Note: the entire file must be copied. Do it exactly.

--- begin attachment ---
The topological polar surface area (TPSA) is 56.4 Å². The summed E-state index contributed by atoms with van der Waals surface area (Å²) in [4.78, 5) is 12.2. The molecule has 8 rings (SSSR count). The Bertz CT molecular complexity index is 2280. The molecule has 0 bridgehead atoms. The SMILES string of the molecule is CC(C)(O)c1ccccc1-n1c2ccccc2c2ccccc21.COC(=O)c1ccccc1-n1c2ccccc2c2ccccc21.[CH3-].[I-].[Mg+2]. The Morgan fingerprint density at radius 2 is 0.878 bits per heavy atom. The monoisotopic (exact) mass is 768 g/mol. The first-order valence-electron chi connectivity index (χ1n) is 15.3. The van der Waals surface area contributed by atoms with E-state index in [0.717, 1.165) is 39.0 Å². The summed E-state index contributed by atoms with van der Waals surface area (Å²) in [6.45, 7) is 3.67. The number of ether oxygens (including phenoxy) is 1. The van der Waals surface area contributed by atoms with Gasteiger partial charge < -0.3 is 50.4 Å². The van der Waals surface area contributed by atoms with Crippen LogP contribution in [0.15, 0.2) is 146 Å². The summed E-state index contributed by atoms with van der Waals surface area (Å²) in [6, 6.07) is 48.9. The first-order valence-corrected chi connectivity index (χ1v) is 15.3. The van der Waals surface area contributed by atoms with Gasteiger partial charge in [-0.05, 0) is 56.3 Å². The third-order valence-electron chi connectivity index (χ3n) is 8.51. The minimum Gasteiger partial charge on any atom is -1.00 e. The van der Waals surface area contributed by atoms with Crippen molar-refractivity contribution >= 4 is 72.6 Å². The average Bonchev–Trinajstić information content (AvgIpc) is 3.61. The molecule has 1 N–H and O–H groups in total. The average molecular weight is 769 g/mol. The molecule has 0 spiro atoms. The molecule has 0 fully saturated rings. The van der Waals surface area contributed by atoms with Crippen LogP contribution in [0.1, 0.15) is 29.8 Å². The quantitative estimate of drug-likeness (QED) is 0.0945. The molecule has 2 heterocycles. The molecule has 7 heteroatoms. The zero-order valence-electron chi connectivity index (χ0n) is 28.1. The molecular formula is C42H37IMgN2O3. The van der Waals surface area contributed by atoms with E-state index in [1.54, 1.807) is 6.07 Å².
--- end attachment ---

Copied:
The topological polar surface area (TPSA) is 56.4 Å². The summed E-state index contributed by atoms with van der Waals surface area (Å²) in [4.78, 5) is 12.2. The molecule has 8 rings (SSSR count). The Bertz CT molecular complexity index is 2280. The molecule has 0 bridgehead atoms. The SMILES string of the molecule is CC(C)(O)c1ccccc1-n1c2ccccc2c2ccccc21.COC(=O)c1ccccc1-n1c2ccccc2c2ccccc21.[CH3-].[I-].[Mg+2]. The Morgan fingerprint density at radius 2 is 0.878 bits per heavy atom. The monoisotopic (exact) mass is 768 g/mol. The first-order valence-electron chi connectivity index (χ1n) is 15.3. The van der Waals surface area contributed by atoms with E-state index in [0.717, 1.165) is 39.0 Å². The summed E-state index contributed by atoms with van der Waals surface area (Å²) in [6.45, 7) is 3.67. The number of ether oxygens (including phenoxy) is 1. The van der Waals surface area contributed by atoms with Gasteiger partial charge < -0.3 is 50.4 Å². The van der Waals surface area contributed by atoms with Crippen LogP contribution in [0.15, 0.2) is 146 Å². The summed E-state index contributed by atoms with van der Waals surface area (Å²) in [6, 6.07) is 48.9. The first-order valence-corrected chi connectivity index (χ1v) is 15.3. The van der Waals surface area contributed by atoms with Gasteiger partial charge in [-0.05, 0) is 56.3 Å². The third-order valence-electron chi connectivity index (χ3n) is 8.51. The minimum Gasteiger partial charge on any atom is -1.00 e. The van der Waals surface area contributed by atoms with Crippen molar-refractivity contribution >= 4 is 72.6 Å². The average Bonchev–Trinajstić information content (AvgIpc) is 3.61. The molecule has 1 N–H and O–H groups in total. The average molecular weight is 769 g/mol. The molecule has 0 spiro atoms. The molecule has 0 fully saturated rings. The van der Waals surface area contributed by atoms with Crippen LogP contribution in [0.1, 0.15) is 29.8 Å². The quantitative estimate of drug-likeness (QED) is 0.0945. The molecule has 2 heterocycles. The molecule has 7 heteroatoms. The zero-order valence-electron chi connectivity index (χ0n) is 28.1. The molecular formula is C42H37IMgN2O3. The van der Waals surface area contributed by atoms with E-state index in [1.54, 1.807) is 6.07 Å².